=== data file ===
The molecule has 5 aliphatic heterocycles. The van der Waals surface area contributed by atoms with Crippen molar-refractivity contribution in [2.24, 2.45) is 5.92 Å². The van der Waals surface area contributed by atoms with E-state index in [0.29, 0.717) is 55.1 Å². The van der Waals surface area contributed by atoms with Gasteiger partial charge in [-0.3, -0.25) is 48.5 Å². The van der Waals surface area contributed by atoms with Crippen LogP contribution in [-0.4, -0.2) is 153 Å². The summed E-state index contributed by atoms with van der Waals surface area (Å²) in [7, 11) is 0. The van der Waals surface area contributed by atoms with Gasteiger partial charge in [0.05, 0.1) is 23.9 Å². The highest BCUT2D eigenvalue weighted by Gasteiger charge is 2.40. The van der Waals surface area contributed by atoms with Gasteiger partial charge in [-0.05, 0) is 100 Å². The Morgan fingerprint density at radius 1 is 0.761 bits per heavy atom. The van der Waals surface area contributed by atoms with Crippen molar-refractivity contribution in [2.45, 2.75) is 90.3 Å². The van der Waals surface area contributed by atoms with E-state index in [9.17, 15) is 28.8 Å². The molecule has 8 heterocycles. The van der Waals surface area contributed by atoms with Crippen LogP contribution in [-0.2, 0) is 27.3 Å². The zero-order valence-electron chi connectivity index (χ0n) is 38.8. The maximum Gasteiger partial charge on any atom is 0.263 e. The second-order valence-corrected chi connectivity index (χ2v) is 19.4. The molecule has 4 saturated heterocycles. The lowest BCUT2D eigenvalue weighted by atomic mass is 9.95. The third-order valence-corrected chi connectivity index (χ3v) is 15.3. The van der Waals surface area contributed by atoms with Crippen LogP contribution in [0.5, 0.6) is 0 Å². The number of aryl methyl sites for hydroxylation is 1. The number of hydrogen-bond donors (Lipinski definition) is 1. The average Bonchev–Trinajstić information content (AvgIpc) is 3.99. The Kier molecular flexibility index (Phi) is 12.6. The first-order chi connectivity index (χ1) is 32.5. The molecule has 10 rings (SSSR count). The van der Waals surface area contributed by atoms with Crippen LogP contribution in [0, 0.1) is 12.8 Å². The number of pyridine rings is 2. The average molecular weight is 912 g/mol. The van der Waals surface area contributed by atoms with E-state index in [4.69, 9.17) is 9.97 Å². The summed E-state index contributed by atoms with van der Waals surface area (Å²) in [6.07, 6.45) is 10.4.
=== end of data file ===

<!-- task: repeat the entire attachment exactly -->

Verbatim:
The molecule has 5 aliphatic heterocycles. The van der Waals surface area contributed by atoms with Crippen molar-refractivity contribution in [2.24, 2.45) is 5.92 Å². The van der Waals surface area contributed by atoms with E-state index in [0.29, 0.717) is 55.1 Å². The van der Waals surface area contributed by atoms with Gasteiger partial charge in [-0.3, -0.25) is 48.5 Å². The van der Waals surface area contributed by atoms with Crippen LogP contribution in [-0.4, -0.2) is 153 Å². The summed E-state index contributed by atoms with van der Waals surface area (Å²) in [7, 11) is 0. The van der Waals surface area contributed by atoms with Gasteiger partial charge in [0.05, 0.1) is 23.9 Å². The highest BCUT2D eigenvalue weighted by Gasteiger charge is 2.40. The van der Waals surface area contributed by atoms with Gasteiger partial charge in [-0.05, 0) is 100 Å². The Morgan fingerprint density at radius 1 is 0.761 bits per heavy atom. The van der Waals surface area contributed by atoms with Crippen molar-refractivity contribution in [2.45, 2.75) is 90.3 Å². The van der Waals surface area contributed by atoms with E-state index in [9.17, 15) is 28.8 Å². The molecule has 8 heterocycles. The van der Waals surface area contributed by atoms with Crippen LogP contribution in [-0.2, 0) is 27.3 Å². The zero-order valence-electron chi connectivity index (χ0n) is 38.8. The maximum Gasteiger partial charge on any atom is 0.263 e. The second-order valence-corrected chi connectivity index (χ2v) is 19.4. The molecule has 4 saturated heterocycles. The lowest BCUT2D eigenvalue weighted by atomic mass is 9.95. The third-order valence-corrected chi connectivity index (χ3v) is 15.3. The van der Waals surface area contributed by atoms with Crippen LogP contribution in [0.5, 0.6) is 0 Å². The number of aryl methyl sites for hydroxylation is 1. The number of hydrogen-bond donors (Lipinski definition) is 1. The average Bonchev–Trinajstić information content (AvgIpc) is 3.99. The Kier molecular flexibility index (Phi) is 12.6. The first-order chi connectivity index (χ1) is 32.5. The molecule has 10 rings (SSSR count). The van der Waals surface area contributed by atoms with Crippen LogP contribution in [0, 0.1) is 12.8 Å². The number of pyridine rings is 2. The average molecular weight is 912 g/mol. The van der Waals surface area contributed by atoms with E-state index in [4.69, 9.17) is 9.97 Å². The summed E-state index contributed by atoms with van der Waals surface area (Å²) in [6.07, 6.45) is 10.4.